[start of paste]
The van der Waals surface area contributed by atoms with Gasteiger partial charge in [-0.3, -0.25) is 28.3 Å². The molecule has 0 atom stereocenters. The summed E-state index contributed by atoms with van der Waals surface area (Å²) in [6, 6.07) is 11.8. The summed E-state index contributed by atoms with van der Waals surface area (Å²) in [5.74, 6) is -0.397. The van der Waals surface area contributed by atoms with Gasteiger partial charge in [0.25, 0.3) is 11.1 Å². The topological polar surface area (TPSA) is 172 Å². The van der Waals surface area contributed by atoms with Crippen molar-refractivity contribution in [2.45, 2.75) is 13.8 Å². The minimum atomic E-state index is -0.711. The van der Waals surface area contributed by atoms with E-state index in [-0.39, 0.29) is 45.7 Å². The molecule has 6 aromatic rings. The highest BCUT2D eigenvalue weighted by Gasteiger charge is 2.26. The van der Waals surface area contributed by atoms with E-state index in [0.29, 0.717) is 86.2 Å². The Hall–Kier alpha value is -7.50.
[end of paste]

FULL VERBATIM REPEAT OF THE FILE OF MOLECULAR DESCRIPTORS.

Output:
The van der Waals surface area contributed by atoms with Gasteiger partial charge in [-0.3, -0.25) is 28.3 Å². The molecule has 0 atom stereocenters. The summed E-state index contributed by atoms with van der Waals surface area (Å²) in [6, 6.07) is 11.8. The summed E-state index contributed by atoms with van der Waals surface area (Å²) in [5.74, 6) is -0.397. The van der Waals surface area contributed by atoms with Gasteiger partial charge in [0.25, 0.3) is 11.1 Å². The topological polar surface area (TPSA) is 172 Å². The van der Waals surface area contributed by atoms with Crippen molar-refractivity contribution in [2.45, 2.75) is 13.8 Å². The minimum atomic E-state index is -0.711. The van der Waals surface area contributed by atoms with E-state index in [-0.39, 0.29) is 45.7 Å². The molecule has 6 aromatic rings. The highest BCUT2D eigenvalue weighted by Gasteiger charge is 2.26. The van der Waals surface area contributed by atoms with E-state index in [0.29, 0.717) is 86.2 Å². The Hall–Kier alpha value is -7.50.